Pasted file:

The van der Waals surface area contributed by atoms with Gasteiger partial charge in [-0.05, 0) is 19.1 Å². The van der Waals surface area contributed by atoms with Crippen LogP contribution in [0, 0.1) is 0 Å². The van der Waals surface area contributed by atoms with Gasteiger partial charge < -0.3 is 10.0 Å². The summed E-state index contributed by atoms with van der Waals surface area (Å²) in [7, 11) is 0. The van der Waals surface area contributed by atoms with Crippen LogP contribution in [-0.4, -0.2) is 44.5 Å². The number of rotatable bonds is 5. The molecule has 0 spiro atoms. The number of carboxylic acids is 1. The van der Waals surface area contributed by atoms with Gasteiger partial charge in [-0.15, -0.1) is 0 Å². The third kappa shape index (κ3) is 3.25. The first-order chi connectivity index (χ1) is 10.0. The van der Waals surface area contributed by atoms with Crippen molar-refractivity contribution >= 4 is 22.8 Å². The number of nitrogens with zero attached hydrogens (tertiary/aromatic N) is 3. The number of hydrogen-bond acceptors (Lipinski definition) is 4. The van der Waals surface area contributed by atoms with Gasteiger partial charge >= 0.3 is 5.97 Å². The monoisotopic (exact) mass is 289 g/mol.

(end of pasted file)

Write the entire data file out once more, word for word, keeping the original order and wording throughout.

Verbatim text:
The van der Waals surface area contributed by atoms with Gasteiger partial charge in [-0.05, 0) is 19.1 Å². The van der Waals surface area contributed by atoms with Crippen LogP contribution in [0, 0.1) is 0 Å². The van der Waals surface area contributed by atoms with Gasteiger partial charge < -0.3 is 10.0 Å². The summed E-state index contributed by atoms with van der Waals surface area (Å²) in [7, 11) is 0. The van der Waals surface area contributed by atoms with Crippen LogP contribution in [-0.4, -0.2) is 44.5 Å². The number of rotatable bonds is 5. The molecule has 0 spiro atoms. The number of carboxylic acids is 1. The van der Waals surface area contributed by atoms with Gasteiger partial charge in [-0.15, -0.1) is 0 Å². The third kappa shape index (κ3) is 3.25. The first-order chi connectivity index (χ1) is 10.0. The van der Waals surface area contributed by atoms with Crippen molar-refractivity contribution >= 4 is 22.8 Å². The number of nitrogens with zero attached hydrogens (tertiary/aromatic N) is 3. The number of hydrogen-bond acceptors (Lipinski definition) is 4. The van der Waals surface area contributed by atoms with Gasteiger partial charge >= 0.3 is 5.97 Å². The monoisotopic (exact) mass is 289 g/mol.